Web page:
Pointing the Very Large Array (VLA) radio telescope in New Mexico at a famous galaxy for the first time in two decades, a team of astronomers from the Astrophysics Research Institute at Liverpool John Moores University and the National Radio Astronomy Observatory got a big surprise, finding that a bright new object had appeared near the galaxy's core.
The object, the scientists concluded, is either a very rare type of supernova explosion or, more likely, an outburst from a second supermassive black hole closely orbiting the galaxy's primary, central supermassive black hole.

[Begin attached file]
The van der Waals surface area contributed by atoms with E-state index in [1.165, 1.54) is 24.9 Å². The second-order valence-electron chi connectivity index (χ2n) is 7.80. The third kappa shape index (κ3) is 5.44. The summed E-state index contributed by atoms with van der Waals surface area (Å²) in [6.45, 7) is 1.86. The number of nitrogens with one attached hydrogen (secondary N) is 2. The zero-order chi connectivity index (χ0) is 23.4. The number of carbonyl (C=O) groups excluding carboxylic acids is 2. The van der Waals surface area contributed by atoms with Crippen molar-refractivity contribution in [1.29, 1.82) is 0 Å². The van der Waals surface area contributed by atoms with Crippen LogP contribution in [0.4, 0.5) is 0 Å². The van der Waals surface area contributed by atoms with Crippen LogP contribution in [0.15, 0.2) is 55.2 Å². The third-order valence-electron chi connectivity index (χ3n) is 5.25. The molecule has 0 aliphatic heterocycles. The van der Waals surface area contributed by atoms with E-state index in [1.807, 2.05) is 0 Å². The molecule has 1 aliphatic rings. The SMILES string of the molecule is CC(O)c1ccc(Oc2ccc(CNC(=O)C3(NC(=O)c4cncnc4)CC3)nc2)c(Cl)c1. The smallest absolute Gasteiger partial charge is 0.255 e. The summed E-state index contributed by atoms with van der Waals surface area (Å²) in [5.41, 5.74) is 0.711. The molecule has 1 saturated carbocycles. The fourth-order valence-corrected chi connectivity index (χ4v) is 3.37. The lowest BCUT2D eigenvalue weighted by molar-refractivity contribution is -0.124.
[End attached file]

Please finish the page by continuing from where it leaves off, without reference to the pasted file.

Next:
All large galaxies are thought to have a large black hole - typically a million times more massive than our Sun - at their centre, and for a small subset of those galaxies the black hole is active, accelerating fast jets of relativistic matter out into intergalactic space. What makes some of these black holes active, and other black holes (such as the one at the centre of our own Milky Way galaxy) inactive, is unknown.
Astronomers have long suspected the collisions between galaxies play a key role - a hypothesis supported by the discovery of this new source of radio emission in one of the most powerful active galaxies in the Universe.